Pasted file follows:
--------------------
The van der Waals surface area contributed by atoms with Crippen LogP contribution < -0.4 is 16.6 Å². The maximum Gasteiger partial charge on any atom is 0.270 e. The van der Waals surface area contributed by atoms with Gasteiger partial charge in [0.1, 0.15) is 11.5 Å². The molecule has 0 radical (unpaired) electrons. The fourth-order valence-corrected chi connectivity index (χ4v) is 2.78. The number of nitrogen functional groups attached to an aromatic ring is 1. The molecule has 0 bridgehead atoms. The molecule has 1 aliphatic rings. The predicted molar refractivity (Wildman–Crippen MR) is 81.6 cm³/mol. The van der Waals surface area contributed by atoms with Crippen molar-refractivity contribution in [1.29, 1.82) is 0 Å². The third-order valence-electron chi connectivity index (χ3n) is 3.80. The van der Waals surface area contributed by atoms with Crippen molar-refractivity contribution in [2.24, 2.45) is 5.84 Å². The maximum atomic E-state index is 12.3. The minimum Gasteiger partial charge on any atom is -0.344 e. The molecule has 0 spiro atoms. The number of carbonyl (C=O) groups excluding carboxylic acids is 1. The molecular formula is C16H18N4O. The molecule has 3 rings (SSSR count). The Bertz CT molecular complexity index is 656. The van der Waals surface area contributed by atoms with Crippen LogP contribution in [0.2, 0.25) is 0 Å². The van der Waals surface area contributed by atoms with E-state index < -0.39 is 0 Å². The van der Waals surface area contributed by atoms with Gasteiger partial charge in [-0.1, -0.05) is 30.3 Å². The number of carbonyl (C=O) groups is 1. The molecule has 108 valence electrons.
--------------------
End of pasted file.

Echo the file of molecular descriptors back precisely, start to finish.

The van der Waals surface area contributed by atoms with Crippen LogP contribution < -0.4 is 16.6 Å². The maximum Gasteiger partial charge on any atom is 0.270 e. The van der Waals surface area contributed by atoms with Gasteiger partial charge in [0.1, 0.15) is 11.5 Å². The molecule has 0 radical (unpaired) electrons. The fourth-order valence-corrected chi connectivity index (χ4v) is 2.78. The number of nitrogen functional groups attached to an aromatic ring is 1. The molecule has 0 bridgehead atoms. The molecule has 1 aliphatic rings. The predicted molar refractivity (Wildman–Crippen MR) is 81.6 cm³/mol. The van der Waals surface area contributed by atoms with Crippen molar-refractivity contribution in [1.29, 1.82) is 0 Å². The third-order valence-electron chi connectivity index (χ3n) is 3.80. The van der Waals surface area contributed by atoms with Crippen molar-refractivity contribution in [2.24, 2.45) is 5.84 Å². The maximum atomic E-state index is 12.3. The minimum Gasteiger partial charge on any atom is -0.344 e. The molecule has 0 spiro atoms. The number of carbonyl (C=O) groups excluding carboxylic acids is 1. The molecular formula is C16H18N4O. The molecule has 3 rings (SSSR count). The Bertz CT molecular complexity index is 656. The van der Waals surface area contributed by atoms with Crippen LogP contribution in [0.2, 0.25) is 0 Å². The van der Waals surface area contributed by atoms with E-state index < -0.39 is 0 Å². The van der Waals surface area contributed by atoms with Gasteiger partial charge in [-0.1, -0.05) is 30.3 Å². The number of carbonyl (C=O) groups is 1. The molecule has 108 valence electrons.